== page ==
Top 5 factors that shaped Fashion

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1. Vintage Styles and Trends
Vintage collections and styles are continuously making their way into our wardrobe, and there are very few clothes which aren't vintage inspired. From the camisole and corset designed in the 1920s to the military trend and cropped jackets that flooded the 1940s, they have all made a major come back on today's fashion scene.  Mary Quant's mini-skirt and tie-dye material dominated the 1960s and the platform shoes and flairs which dictated the 1970s have been repeatedly revived since the 1990s.

Trends from every decade are consistently making their way back onto the catwalk, whether it's the style or the fabric, or the elegance of an idol portrayed in a design.

2. Dressing Ethically
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Ethical clothing is a concept not yet fully grasped by the fashion designers who dictate the seasonal trends. As important as eating organic food or recycling is to some, to others it's ethical clothing. Fashion can be used as a tool to alleviate poverty and help make people more aware of the humanitarian and environmental issues surrounding fast fashion. The use of cheap labour and poor working conditions in developing countries is just as controversial as the materials used, particularly with the ongoing debate about fur.

Today it's impossible to walk into any high street fashion store without fondling a faux fur coat.  If the high street stores are concerned with the welfare of an animal's winter coat, shouldn't they also be concerned for the working conditions of the people producing their clothes, or the affects that fast fashion has on the environment?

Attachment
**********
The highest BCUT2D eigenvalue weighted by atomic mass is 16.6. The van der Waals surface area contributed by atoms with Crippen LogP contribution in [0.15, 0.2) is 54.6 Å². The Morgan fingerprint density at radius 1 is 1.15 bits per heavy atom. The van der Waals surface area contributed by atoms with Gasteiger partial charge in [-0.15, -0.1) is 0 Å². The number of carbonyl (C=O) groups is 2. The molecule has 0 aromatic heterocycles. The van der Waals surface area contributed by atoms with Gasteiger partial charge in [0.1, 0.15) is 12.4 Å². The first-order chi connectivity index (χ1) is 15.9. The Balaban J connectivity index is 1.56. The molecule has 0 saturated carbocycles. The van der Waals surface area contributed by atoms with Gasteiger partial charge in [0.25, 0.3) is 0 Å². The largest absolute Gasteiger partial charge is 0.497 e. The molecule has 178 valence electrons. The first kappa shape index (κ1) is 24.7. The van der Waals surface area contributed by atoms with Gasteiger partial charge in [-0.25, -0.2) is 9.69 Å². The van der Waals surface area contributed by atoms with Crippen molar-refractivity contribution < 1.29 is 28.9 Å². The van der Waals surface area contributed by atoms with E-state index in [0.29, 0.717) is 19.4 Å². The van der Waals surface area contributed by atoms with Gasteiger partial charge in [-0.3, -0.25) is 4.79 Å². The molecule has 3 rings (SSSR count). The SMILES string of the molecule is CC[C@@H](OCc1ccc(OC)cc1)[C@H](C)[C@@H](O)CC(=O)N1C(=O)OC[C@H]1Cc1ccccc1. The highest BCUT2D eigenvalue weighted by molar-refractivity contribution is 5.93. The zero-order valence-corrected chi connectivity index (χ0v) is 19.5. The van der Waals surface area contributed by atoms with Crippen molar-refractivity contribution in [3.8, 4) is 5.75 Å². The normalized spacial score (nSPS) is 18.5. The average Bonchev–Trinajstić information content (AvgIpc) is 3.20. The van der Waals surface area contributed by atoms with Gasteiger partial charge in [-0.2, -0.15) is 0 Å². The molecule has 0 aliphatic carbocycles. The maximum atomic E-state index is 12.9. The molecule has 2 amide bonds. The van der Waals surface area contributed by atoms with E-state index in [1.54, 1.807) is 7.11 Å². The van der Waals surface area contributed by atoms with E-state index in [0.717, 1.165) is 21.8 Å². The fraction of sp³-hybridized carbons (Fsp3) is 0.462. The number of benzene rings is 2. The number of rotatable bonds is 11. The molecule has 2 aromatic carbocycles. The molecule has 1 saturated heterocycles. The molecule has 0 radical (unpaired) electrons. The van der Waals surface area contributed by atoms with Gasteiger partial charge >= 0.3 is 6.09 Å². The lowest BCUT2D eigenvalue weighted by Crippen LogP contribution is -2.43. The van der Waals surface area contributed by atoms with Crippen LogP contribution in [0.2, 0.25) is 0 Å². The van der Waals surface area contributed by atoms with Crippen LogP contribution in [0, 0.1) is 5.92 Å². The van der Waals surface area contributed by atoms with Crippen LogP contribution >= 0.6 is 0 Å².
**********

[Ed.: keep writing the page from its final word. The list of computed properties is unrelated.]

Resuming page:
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3. The Recession
Ahh yes the recession, a time when we were all made to feel even more guilty about using our credit cards. But did the recession really change fashion? Did you find yourself wandering around feeling forlorn in a pair of tracksuits complaining Topshop was now out of budget?  Did designers change their collection to match the depressing industry shut down? I noticed no sudden switch to nylon or hems falling down. Even Arcadia monster Topshop resorted to shutting 250 of its stores across the UK, not to mention the amount of independent boutiques that also had to close.

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4. Celebrities, Media and Politics
There is no bigger player in fashion than celebrities, who constantly dominate the press. They act as a stepping stone for 'normal' people to experience high end fashion and follow the latest trends.  With the help of the media, fashion is passed through the magazine tests; 'hot or not?'. How does the celebrity style her outfit, are shorts the new season style?

Even politicians aren't free from the newspaper fashion police; following the May 2010 elections between Gordon Brown, David Cameron and Nick Clegg, the news was full of their choice of tie colour.  Fashion is ultimately filtered through a mesh of celebrities and magazine opinion that largely influence our style ideas and buying habits.

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5. Culture and Identity
How does the dynamic world play a role in our wardrobe? Our clothes reflect who we are and who we want to be. Is fashion a universal trend, or is it specific to western culture? Do we presume our style is our individual preference or does it reflect a deeper social and cultural imprint?

A woman's upbringing and lifestyle are a major contributing factor to her interest in fashion and the styles she follows. How do our beliefs intervene with our fashion choices and opinions? The religion we follow can affect our freedom to dress a certain way or our opinions on ethical clothing.